Anti-fracking campaigners say a new study from a US university says fracking could cause health problems in pregnancy.
They say the report from John Hopkins University which looked at premature births and high risk pregnancy cases in Pennsylvania, which has 3,689 wells, showed evidence building up about adverse health effects on people living near fracking sites.
But energy company Cuadrilla said that the study was flawed as it made no direct link to fracking and pointed out there were many possible causes of premature births.
Claire Stephenson, from Preston New Road Action Group said: “Due to the high population density of the Fylde Coast area and close proximity to a primary school, the Preston New Road site is entirely unsuitable for testing such a risky technology.
“The proximity of the proposed drill site, currently within 350 yards of residents and the recent massive surge in new-build housing with further proposed large estates within one-two miles, will greatly increase these health risks.
“We’ve already been informed no health monitoring will take place before, during or after the hydraulic fracturing process, therefore how can the public’s health be paramount?
“Another 2015 journal has documented a significantly increased incidence of hospital admissions for acute heart problems in adult residents living in fracking areas.”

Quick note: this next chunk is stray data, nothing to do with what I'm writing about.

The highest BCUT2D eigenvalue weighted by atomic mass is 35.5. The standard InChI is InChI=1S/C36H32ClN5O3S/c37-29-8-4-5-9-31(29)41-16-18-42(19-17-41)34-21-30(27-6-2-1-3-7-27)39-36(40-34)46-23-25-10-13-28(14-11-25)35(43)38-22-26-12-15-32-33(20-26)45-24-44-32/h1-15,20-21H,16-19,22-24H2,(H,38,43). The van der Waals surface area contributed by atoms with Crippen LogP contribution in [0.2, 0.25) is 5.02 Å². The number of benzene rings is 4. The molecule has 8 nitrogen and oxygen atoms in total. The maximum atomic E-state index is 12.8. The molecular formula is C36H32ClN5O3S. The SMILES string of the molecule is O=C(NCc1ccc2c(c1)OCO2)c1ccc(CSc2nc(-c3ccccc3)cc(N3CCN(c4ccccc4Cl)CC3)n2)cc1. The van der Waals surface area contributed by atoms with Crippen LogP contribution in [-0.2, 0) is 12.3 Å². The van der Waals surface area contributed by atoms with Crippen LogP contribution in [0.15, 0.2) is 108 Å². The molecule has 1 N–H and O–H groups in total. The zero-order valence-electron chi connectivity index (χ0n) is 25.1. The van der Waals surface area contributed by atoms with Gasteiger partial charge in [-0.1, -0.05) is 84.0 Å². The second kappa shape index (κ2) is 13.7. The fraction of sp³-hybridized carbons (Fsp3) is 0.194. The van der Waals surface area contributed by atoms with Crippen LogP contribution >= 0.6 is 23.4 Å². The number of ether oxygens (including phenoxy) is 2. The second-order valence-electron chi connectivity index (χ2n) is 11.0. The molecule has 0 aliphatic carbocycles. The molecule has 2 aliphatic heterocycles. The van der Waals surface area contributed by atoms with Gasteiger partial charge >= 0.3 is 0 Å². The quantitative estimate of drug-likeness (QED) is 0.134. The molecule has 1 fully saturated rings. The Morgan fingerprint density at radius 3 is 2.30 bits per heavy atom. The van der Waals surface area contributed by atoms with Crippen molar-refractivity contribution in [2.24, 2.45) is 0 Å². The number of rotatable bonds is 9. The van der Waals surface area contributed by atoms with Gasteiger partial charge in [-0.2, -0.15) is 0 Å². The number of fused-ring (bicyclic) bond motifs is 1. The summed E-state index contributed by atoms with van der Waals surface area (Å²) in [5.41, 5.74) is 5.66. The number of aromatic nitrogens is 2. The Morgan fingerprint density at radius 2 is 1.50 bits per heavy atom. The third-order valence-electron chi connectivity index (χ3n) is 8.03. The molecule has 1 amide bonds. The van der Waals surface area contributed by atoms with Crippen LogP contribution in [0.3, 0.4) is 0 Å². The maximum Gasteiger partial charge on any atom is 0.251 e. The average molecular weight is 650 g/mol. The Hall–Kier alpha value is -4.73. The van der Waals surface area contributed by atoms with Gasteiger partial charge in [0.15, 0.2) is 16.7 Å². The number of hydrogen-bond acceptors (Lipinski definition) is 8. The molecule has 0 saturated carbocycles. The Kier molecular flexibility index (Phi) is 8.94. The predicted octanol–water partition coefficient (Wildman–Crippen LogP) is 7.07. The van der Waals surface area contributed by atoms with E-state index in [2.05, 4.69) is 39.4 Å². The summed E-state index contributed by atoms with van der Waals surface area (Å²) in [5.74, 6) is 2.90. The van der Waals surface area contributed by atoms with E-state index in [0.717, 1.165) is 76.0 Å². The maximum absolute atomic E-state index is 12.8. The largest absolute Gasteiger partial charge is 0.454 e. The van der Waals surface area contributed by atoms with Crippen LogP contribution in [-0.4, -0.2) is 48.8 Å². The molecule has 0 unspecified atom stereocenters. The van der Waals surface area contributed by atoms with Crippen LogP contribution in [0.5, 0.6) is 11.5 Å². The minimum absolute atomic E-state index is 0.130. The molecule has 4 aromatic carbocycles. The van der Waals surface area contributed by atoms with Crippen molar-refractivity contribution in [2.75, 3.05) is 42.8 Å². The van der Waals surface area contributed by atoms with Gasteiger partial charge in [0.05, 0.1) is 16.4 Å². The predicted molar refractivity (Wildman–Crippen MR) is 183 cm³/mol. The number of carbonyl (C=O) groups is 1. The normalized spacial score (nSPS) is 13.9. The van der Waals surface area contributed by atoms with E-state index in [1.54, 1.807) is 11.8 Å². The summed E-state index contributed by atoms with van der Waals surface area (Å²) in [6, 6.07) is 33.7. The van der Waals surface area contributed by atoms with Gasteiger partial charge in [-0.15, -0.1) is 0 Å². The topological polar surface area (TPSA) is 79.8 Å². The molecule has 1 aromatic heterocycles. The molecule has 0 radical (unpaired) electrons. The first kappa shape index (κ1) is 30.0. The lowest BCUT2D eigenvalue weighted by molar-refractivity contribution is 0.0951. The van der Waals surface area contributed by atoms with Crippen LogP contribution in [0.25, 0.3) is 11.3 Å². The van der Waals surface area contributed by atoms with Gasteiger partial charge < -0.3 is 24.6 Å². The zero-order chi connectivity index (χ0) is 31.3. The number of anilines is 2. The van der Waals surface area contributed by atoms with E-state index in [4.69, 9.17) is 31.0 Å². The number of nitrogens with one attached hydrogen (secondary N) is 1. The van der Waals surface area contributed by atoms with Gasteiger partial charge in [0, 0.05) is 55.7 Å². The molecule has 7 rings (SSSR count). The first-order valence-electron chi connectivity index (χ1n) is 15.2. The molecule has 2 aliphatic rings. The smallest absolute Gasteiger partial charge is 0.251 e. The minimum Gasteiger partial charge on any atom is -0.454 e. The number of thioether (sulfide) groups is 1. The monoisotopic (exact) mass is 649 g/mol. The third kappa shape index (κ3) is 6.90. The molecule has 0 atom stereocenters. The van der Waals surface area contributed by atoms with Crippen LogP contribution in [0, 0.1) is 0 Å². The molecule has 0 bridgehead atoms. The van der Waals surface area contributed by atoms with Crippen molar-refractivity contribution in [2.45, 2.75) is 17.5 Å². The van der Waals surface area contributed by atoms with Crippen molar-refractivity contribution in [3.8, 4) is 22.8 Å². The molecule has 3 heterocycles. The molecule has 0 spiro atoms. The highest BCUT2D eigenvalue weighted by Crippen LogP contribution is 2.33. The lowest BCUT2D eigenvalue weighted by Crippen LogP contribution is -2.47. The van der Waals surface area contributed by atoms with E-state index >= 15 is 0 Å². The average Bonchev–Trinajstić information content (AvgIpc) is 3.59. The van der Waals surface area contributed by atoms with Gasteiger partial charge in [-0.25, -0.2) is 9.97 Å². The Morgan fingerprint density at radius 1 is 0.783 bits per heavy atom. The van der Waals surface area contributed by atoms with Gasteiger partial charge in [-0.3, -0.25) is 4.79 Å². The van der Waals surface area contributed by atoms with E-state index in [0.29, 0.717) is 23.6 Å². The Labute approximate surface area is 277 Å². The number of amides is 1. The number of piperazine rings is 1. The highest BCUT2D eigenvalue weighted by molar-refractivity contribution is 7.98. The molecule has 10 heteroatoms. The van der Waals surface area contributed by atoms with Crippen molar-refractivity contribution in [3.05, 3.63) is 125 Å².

Dr Frank Rugman a co-author of the 2015 UK Medact Report said: “The published and peer-reviewed evidence for the adverse impacts on human health from this industrial process is accumulating.”
A Cuadrilla spokesman said: “ As we’ve seen with similar studies in the past, the actual data does not support the study’s conclusion.
“For example it does not demonstrate that there is a higher rate of premature births near well sites than the USA national average.
“In this case, the authors are forced to acknowledge in the report that they cannot credibly link oil and gas activity to premature births in Pennsylvania.
“In addition they make assumptions such as that air quality may be partly to blame however, in the UK there are strict regulatory air quality limits that any operation has to meet and therefore this flawed research is certainly not applicable to the UK.”